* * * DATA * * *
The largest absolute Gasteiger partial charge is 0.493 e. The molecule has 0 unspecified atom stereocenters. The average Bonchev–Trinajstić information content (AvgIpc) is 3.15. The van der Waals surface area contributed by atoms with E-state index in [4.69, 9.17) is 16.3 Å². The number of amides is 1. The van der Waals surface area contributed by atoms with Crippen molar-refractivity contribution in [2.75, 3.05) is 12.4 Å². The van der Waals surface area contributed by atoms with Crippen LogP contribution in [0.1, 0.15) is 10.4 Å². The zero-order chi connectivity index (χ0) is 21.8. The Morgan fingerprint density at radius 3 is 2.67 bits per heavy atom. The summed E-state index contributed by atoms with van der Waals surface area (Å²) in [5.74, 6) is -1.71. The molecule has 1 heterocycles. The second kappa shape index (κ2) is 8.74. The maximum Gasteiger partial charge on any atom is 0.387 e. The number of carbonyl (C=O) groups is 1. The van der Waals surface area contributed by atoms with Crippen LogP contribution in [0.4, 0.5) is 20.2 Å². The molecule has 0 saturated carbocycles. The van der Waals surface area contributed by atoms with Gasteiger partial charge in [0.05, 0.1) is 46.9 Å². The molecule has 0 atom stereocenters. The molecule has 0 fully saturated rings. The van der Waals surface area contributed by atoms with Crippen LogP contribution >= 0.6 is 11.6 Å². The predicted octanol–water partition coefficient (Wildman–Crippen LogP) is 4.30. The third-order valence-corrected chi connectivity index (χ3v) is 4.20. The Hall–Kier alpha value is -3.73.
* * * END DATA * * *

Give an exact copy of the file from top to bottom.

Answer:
The largest absolute Gasteiger partial charge is 0.493 e. The molecule has 0 unspecified atom stereocenters. The average Bonchev–Trinajstić information content (AvgIpc) is 3.15. The van der Waals surface area contributed by atoms with E-state index in [4.69, 9.17) is 16.3 Å². The number of amides is 1. The van der Waals surface area contributed by atoms with Crippen molar-refractivity contribution in [2.75, 3.05) is 12.4 Å². The van der Waals surface area contributed by atoms with Crippen LogP contribution in [0.1, 0.15) is 10.4 Å². The zero-order chi connectivity index (χ0) is 21.8. The Morgan fingerprint density at radius 3 is 2.67 bits per heavy atom. The summed E-state index contributed by atoms with van der Waals surface area (Å²) in [5.74, 6) is -1.71. The molecule has 1 heterocycles. The second kappa shape index (κ2) is 8.74. The maximum Gasteiger partial charge on any atom is 0.387 e. The number of carbonyl (C=O) groups is 1. The van der Waals surface area contributed by atoms with Crippen LogP contribution in [0.4, 0.5) is 20.2 Å². The molecule has 0 saturated carbocycles. The van der Waals surface area contributed by atoms with Gasteiger partial charge in [0.05, 0.1) is 46.9 Å². The molecule has 0 atom stereocenters. The molecule has 0 fully saturated rings. The van der Waals surface area contributed by atoms with Crippen LogP contribution >= 0.6 is 11.6 Å². The predicted octanol–water partition coefficient (Wildman–Crippen LogP) is 4.30. The third-order valence-corrected chi connectivity index (χ3v) is 4.20. The Hall–Kier alpha value is -3.73.